At the end of the day, exactly how the funds will be spent won't be clear until there's a 2012 budget. If past is prologue, that, too, will be decided in a last-minute round the clock jumble that will have legislators, and everyone else, trying to figure out what they voted on after the fact.
There was another black-eye for transit advocates this week – the death of an obscure, but to them vitally important, bill – the “lockbox bill”-- that would have made it more difficult for the state legislature to help itself to taxes that otherwise would go to fund public transit. As recently as the year before last, the legislature did just that, contributing to the MTA’s budget woes by taking $150 million that was supposed to go to transit and using it to plug the state’s budget gap.
Both houses of the state legislature overwhelmingly passed a bill that would have made that more difficult to do. But in the final run-up to the tax bill, most of that legislation was crossed out -- literally.
“The original legislation would have made it more difficult for the Governor to unilaterally divert MTA dedicated transit funds,” said a statement issued group of a dozen labor, transit, and good government groups. The legislation passed this week “does not constrain future raids on transit funds,” the statement continued.
There was another source of concern this week – an infrastructure fund being established under the bill would accelerate state funding of big capital projects – and leverage private funds. It’s been a dream of President Barack Obama to establish such a fund, and now Cuomo has one.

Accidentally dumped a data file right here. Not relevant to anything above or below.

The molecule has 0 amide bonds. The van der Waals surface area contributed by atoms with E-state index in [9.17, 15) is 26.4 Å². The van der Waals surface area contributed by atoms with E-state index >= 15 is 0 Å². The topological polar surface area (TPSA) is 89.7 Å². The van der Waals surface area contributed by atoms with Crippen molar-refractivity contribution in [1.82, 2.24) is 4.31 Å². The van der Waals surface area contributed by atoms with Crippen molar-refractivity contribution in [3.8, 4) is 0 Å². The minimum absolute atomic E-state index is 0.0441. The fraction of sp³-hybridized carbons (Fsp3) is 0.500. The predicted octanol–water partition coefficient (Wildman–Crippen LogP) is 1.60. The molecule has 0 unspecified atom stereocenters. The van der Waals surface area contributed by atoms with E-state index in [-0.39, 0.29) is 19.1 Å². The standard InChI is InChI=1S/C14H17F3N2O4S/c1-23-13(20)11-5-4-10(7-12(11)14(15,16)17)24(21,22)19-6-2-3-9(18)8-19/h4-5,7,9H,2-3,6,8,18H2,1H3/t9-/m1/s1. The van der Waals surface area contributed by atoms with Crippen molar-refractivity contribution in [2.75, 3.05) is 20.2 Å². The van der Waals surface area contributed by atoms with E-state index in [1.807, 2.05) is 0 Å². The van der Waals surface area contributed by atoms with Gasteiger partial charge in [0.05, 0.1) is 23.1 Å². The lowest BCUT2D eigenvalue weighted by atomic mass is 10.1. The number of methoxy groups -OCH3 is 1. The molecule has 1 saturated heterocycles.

But both the press release and the legislation said it would fund roads, bridges, water tunnels, canals, dams, flood control efforts, even parks. But not transit. That left planners like Robert Yaro of the Regional Plan Association befuddled.
On Friday, Governor Cuomo said both the MTA and the Port Authority would be eligible for the funds, and that details would be revealed in his State of the State address in January.
But still, there’s a wariness that this Governor cares more about muscle cars than a muscular transit system.
Part of the unease is fueled by the rapidity with which the bill this week was presented. On Tuesday, the Governor issued a press release with the broad outlines of the agreement, but details were sketchy.
Gene Russianoff of the Straphangers Campaign says he worked all week to get details, but few were forthcoming. “The process was opaque, the 180 degree opposite of transparent," he said. "I spent the better part of the week calling the administration and I didn’t hear back.” Those details he did get were misleading, he says, though he says that could be because the agreement changed after they were relayed to him. For example, he was told the MTA provisions would sunset – that’s not the case. He was told the exemptions wouldn’t include public schools – but they do.
(The same thing happened to us – the Governor’s office initially assured us the $250 million hole to the MTA budget would be plugged by a dedicated stream from the $1.9 billion reaped by the tax on the super-rich – but when the bill was finally presented -- minutes before it was voted on -- there was no such provision.)
Russianoff also says he was asked not to issue a statement on the lock box because a compromise was being brokered -- but when the language finally emerged, he was “disappointed.”
“This is my experience in Albany,” Russianoff said, of hastily-crafted legislation. “It’s too early, and it’s too early. And then it’s too late.”